Trees are living records of Earth’s climatic past. Play NOVA’s Polar Lab to learn how trees grow by simulating how they respond to different environments
Why Trees Are Living Climate Records
Published: February 25, 2020
Caitlin Saks: When a tree grows, it encodes information into its wood, kind of like a living book.
Each year, a tree grows thicker by adding a layer of new wood. So if you slice through the trunk and look at these layers, which appear as rings, you’re looking at a record of how that tree grew, year after year.
Let’s take a closer look at how the rings form. Under a microscope, you can actually see the individual cells. During the growing season, the new cells are large, and thin-walled. We call this “early wood,” and it forms the lighter part of the ring. Then as the days become shorter, the tree starts to prepare for winter by producing cells that are smaller and thicker-walled. And we call this “late wood,” and it forms the darker part of the ring. In winter, the tree stops growing altogether and stays dormant until spring. But that’s not all.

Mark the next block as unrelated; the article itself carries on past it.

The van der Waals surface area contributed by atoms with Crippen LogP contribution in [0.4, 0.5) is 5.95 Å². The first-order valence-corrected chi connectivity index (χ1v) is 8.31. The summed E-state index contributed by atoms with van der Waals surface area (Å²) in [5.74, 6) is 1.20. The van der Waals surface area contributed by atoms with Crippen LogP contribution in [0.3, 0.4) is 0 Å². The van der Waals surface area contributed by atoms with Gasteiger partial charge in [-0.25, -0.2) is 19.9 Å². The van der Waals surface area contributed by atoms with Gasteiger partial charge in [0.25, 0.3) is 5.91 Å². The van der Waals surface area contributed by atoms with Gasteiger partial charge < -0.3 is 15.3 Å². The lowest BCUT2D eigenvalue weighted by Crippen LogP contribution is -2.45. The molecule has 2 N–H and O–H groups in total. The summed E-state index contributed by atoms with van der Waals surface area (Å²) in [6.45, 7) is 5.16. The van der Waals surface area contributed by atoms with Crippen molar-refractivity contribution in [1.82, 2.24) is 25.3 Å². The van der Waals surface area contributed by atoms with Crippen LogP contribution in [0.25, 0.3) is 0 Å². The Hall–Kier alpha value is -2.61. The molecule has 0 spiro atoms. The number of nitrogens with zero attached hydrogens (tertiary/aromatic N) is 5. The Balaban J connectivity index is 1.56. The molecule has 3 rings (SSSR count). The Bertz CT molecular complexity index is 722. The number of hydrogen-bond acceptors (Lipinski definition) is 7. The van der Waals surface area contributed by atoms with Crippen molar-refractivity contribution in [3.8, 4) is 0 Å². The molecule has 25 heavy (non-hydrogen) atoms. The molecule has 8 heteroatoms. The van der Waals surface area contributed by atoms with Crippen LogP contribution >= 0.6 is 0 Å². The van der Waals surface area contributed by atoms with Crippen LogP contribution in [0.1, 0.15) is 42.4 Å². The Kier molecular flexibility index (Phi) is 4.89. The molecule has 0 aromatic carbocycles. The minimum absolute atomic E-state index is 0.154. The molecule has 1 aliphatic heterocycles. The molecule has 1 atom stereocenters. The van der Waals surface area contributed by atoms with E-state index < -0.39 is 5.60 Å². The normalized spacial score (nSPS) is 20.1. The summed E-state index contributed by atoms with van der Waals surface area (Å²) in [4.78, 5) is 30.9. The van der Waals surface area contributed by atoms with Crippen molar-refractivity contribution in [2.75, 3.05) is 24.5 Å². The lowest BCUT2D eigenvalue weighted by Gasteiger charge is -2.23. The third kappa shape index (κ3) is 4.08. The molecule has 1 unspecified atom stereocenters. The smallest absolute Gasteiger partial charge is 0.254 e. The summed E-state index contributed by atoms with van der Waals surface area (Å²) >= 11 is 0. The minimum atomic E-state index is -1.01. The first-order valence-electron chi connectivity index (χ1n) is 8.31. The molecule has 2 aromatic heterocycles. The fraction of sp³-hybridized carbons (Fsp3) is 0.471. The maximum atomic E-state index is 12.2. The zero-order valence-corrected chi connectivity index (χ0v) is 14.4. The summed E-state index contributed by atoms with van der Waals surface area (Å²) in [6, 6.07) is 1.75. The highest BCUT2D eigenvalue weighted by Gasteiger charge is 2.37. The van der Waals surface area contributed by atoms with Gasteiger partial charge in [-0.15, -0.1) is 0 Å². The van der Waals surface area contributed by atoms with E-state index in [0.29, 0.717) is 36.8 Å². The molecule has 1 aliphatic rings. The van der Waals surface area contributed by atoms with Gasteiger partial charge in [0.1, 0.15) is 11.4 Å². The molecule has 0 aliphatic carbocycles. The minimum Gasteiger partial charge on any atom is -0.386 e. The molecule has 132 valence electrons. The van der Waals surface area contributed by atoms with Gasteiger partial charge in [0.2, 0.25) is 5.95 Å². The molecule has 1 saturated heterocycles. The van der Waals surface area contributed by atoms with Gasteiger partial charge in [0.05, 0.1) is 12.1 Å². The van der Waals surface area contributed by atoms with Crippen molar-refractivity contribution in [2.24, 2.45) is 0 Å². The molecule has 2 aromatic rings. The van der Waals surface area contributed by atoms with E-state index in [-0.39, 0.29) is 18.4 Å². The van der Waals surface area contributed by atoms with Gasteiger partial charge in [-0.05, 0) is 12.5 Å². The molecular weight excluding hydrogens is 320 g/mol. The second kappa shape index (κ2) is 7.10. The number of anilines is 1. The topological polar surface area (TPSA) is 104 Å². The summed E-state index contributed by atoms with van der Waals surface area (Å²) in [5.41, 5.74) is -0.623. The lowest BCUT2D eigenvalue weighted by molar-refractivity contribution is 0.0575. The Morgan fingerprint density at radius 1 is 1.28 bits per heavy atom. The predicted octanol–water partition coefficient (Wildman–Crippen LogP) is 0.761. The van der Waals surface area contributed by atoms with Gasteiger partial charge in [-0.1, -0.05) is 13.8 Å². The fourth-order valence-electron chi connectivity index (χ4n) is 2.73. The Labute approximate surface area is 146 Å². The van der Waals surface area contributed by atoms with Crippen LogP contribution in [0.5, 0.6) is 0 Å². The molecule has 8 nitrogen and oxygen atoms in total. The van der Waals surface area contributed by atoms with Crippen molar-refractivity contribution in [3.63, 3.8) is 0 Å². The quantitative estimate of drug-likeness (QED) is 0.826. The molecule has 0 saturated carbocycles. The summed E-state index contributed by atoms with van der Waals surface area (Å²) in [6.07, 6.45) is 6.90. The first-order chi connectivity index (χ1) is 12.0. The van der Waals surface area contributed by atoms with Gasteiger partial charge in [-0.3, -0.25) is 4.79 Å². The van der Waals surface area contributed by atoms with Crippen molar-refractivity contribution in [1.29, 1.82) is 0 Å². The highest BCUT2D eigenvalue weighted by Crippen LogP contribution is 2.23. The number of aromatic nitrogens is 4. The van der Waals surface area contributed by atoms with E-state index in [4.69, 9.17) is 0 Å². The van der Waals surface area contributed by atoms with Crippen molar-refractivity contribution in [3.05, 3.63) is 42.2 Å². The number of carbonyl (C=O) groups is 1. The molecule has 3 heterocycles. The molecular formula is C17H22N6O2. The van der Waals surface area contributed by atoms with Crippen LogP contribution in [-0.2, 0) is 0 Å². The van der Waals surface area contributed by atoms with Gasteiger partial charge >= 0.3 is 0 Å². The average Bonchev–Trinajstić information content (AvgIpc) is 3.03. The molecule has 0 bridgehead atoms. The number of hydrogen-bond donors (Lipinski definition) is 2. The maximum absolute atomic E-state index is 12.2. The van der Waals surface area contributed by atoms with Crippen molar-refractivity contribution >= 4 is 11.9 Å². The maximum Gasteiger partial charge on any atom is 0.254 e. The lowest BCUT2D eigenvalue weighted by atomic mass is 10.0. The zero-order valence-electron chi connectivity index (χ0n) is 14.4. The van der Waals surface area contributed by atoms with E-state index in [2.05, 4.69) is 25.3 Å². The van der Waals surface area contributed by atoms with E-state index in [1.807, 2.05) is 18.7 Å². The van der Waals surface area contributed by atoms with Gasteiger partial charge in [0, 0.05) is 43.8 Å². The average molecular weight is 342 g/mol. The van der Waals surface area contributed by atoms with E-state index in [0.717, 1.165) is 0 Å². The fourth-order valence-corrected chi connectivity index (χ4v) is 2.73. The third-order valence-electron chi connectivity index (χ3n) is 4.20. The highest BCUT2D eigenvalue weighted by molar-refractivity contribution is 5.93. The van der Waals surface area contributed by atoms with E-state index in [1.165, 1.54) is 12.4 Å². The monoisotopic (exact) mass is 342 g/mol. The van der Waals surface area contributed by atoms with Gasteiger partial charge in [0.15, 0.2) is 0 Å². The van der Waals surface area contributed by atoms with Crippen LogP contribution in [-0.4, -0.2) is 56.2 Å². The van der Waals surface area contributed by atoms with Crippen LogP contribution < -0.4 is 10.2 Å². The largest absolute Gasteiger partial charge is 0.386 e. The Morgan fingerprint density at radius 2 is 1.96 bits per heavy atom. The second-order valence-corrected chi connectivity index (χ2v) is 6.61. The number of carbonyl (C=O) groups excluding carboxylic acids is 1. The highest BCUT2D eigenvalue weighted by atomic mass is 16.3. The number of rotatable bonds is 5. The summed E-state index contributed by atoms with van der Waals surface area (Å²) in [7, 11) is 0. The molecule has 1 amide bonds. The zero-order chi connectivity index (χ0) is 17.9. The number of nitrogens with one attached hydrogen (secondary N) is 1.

The tree rings can actually tell us something about the environment that the tree was growing in. When conditions are favorable, the tree rings are fatter. And when resources like water and the sun’s energy are scarce, they’re thinner. What that means is that really old trees can actually tell us something about what the climate was like even before humans had records.
Hosted by: Caitlin Saks
Production by: Ari Daniel & Lorena Lyon
Camera: Emily Zendt
NOVA Labs Editorial Director: David Condon
Visuals: Jim Basinger, Fritz Schweingruber | WSL, TREX | Nicole Davi, Videoblocks, Wikimedia Commons | Josef Reischig
© WGBH Educational Foundation 2020